24. 24. Semantic interoperability – Level 2 25 Level 2 (partial semantic interoperability): The Spanish hospital doctor is able to securely access via the Internet parts of Patrick’s Electronic Health Record released by his Irish GP as well as the local GP that he visited just hours earlier. Although both documents contain mostly free text, fragments of high importance (such as demographics, allergies, diagnoses, and parts of medical history) are encoded using international coding schemes, which the hospital information system can automatically detect, interpret and meaningfully present to the attending physician. © MAASTRO 2013 SemanticHEALTH Report, January 2009
  25. 25. Semantic interoperability – Level 3 26 Level 3 (full semantic interoperability, co-operability) In this ideal situation and after thorough authentication took place, the Spanish hospital information system is able to automatically access, interpret and present all necessary medical information about Patrick to the physician at the point of care. Neither language nor technological differences prevent the system to seamlessly integrate the received information into the local record and provide a complete picture of Patrick’s health as if it would have been collected locally. Further, the anonymised data feeds directly into the tools of public health authorities and researchers. © MAASTRO 2013 SemanticHEALTH Report, January 2009
  26. 26. Question 27 What semantic interoperability level do you think medicine is at the moment in NL & Europe? © MAASTRO 2013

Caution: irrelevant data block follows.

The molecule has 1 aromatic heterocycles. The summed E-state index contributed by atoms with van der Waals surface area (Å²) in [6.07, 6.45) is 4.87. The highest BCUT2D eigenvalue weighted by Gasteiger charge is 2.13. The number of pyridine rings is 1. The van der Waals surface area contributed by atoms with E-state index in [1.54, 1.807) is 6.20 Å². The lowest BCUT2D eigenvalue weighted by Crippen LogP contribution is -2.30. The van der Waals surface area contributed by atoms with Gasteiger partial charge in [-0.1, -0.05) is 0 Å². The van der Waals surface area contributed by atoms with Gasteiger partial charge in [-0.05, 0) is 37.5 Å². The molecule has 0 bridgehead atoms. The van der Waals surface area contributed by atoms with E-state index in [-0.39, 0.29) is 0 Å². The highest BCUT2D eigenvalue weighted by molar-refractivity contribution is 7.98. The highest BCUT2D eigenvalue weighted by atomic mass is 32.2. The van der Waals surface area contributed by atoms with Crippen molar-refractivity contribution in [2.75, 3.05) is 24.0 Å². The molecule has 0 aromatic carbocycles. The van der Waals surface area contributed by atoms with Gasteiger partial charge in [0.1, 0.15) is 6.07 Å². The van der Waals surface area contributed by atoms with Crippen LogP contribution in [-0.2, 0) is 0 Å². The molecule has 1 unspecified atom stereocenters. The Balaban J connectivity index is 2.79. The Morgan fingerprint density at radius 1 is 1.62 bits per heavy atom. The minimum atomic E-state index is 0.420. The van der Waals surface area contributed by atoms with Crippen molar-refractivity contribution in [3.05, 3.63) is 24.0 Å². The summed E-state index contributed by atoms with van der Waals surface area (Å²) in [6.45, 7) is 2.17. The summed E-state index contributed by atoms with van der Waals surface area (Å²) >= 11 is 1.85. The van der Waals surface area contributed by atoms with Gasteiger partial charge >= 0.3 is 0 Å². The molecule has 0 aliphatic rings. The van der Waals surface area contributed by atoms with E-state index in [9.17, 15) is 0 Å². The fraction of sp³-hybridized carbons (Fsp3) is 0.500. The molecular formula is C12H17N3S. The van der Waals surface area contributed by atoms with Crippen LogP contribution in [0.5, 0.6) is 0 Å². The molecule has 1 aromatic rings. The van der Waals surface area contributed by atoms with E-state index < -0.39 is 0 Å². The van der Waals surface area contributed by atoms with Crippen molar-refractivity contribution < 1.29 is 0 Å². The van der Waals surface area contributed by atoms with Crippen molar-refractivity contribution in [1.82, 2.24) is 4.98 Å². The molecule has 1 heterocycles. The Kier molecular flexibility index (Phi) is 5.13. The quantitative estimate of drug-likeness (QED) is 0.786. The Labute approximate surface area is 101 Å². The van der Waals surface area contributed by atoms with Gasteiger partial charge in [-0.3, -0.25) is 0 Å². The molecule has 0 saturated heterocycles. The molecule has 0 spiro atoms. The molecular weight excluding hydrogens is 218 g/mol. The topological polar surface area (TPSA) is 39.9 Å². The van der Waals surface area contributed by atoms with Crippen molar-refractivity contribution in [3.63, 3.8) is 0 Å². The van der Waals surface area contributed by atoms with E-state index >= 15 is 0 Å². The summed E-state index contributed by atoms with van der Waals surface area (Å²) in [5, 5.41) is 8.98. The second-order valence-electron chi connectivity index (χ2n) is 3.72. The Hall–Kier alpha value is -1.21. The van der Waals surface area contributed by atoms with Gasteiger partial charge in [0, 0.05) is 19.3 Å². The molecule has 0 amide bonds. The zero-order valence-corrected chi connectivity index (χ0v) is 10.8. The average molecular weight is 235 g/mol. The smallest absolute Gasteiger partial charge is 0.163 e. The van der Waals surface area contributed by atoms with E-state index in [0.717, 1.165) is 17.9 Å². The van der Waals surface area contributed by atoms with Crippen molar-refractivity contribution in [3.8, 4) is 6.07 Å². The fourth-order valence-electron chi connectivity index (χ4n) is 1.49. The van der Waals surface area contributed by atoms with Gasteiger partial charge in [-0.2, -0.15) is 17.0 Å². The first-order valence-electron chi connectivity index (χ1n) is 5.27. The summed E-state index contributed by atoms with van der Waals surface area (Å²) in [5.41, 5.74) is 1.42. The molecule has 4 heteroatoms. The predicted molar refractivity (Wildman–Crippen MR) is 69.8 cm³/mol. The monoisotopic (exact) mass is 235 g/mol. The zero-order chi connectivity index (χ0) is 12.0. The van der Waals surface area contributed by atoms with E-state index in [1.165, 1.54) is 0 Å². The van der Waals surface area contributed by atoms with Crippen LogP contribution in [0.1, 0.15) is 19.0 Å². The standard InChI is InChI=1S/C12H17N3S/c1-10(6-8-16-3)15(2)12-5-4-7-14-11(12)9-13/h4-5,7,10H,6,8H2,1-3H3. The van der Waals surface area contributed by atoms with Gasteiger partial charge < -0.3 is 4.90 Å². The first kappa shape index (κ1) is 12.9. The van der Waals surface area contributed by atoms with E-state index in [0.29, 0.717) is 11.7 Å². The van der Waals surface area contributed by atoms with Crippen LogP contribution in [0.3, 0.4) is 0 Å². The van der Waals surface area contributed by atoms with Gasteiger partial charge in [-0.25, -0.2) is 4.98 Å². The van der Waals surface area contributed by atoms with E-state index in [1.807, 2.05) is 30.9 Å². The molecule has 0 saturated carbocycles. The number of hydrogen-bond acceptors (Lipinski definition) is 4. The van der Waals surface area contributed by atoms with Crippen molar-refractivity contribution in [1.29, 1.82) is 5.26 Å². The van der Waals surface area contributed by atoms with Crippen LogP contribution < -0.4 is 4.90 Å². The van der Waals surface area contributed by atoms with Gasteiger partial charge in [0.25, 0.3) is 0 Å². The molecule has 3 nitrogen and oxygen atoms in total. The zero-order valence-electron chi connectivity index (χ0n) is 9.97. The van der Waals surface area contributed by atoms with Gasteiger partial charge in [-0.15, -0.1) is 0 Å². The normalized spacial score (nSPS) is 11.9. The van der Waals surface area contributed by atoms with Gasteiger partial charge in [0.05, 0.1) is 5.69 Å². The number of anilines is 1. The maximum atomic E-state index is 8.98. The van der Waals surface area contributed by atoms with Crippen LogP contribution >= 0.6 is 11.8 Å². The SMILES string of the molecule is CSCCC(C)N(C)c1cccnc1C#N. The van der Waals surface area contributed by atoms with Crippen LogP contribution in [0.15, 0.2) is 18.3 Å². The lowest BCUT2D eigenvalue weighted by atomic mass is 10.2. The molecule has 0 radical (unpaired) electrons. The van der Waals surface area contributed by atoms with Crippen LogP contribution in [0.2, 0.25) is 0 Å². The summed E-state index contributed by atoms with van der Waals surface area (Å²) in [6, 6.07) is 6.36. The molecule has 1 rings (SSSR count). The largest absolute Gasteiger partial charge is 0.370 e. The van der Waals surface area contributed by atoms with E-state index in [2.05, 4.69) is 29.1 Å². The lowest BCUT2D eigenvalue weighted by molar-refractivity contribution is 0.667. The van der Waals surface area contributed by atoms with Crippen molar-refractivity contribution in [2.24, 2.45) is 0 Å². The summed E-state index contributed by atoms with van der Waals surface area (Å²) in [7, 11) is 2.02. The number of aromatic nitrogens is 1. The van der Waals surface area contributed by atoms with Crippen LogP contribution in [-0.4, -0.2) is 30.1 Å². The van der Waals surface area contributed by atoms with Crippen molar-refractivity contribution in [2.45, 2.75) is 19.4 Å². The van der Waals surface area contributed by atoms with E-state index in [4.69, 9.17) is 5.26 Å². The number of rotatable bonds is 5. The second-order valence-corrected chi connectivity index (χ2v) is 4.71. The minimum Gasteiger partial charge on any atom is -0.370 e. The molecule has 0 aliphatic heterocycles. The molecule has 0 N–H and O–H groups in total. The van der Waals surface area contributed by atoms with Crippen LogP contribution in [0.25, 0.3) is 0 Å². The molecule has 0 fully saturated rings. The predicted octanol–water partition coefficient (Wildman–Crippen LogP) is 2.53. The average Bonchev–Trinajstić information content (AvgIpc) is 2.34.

27. 27. Central versus Federated Data Sharing
  28. 28. Centralized Data (e.g. for Research) 29 Hospital 1 HIS Research System data domains PACS clinical integrated data LIS Open Clinica imaging Hospital 2 NBIA HIS e.g. tranSMART biobanking PACS e.g. caTissue LIS © MAASTRO 2013
  29. 29. Federated Data (e.g. for Research) 30 Hospital 1 integrated data HIS PACS e.g. euroCAT LIS Hospital 2 integrated data HIS e.g. PACS euroCAT LIS © MAASTRO 2013
  30. 30. Question 31 What do you think are the pros and cons for centralized vs. federated? © MAASTRO 2013
  31. 31. An example data sharing project: euroCAT
  32. 32. Example: MAASTRO‟s euroCAT approach 33 euroCAT is a research project in which we develop an IT infrastructure -> technical to make radiotherapy centers (Maastricht, Liege, Aachen, Eindhoven, Hasselt) semantic interoperable (SIOp*) / machine readable -> administrative while the data stays inside your hospital -> ethical under your full control -> political * SIOp level 3 = Machine Readable ->Data in common syntax and with common meaning © MAASTRO 2013
  33. 33. Components 34 CTMS PACS ETL Export Distributed Deident. Learning & Filter Application Ontology Sharing XML Query DICOM © MAASTRO 2013